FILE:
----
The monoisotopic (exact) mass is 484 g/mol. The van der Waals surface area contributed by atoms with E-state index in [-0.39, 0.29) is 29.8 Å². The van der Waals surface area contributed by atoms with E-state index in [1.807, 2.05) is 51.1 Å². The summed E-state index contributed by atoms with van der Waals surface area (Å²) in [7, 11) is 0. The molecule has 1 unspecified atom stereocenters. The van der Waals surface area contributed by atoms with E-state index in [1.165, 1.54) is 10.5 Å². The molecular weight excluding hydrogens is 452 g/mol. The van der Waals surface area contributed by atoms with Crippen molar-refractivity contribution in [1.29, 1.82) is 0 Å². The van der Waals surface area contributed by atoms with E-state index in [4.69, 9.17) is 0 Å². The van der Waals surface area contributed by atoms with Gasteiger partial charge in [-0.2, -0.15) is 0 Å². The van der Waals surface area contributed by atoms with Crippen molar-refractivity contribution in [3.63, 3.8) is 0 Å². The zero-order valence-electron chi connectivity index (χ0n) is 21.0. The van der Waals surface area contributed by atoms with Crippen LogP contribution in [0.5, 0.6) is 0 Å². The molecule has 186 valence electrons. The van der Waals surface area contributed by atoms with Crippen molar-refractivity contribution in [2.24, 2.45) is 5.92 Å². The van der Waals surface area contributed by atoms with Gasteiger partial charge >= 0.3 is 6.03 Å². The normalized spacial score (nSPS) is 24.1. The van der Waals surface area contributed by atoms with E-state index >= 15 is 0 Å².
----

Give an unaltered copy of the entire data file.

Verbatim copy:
The monoisotopic (exact) mass is 484 g/mol. The van der Waals surface area contributed by atoms with E-state index in [-0.39, 0.29) is 29.8 Å². The van der Waals surface area contributed by atoms with E-state index in [1.807, 2.05) is 51.1 Å². The summed E-state index contributed by atoms with van der Waals surface area (Å²) in [7, 11) is 0. The molecule has 1 unspecified atom stereocenters. The van der Waals surface area contributed by atoms with E-state index in [1.165, 1.54) is 10.5 Å². The molecular weight excluding hydrogens is 452 g/mol. The van der Waals surface area contributed by atoms with Crippen molar-refractivity contribution in [1.29, 1.82) is 0 Å². The van der Waals surface area contributed by atoms with E-state index in [4.69, 9.17) is 0 Å². The van der Waals surface area contributed by atoms with Gasteiger partial charge in [-0.2, -0.15) is 0 Å². The van der Waals surface area contributed by atoms with Crippen molar-refractivity contribution in [3.63, 3.8) is 0 Å². The zero-order valence-electron chi connectivity index (χ0n) is 21.0. The van der Waals surface area contributed by atoms with Crippen LogP contribution in [0.5, 0.6) is 0 Å². The molecule has 186 valence electrons. The van der Waals surface area contributed by atoms with Crippen molar-refractivity contribution in [2.24, 2.45) is 5.92 Å². The van der Waals surface area contributed by atoms with Gasteiger partial charge >= 0.3 is 6.03 Å². The normalized spacial score (nSPS) is 24.1. The van der Waals surface area contributed by atoms with E-state index >= 15 is 0 Å².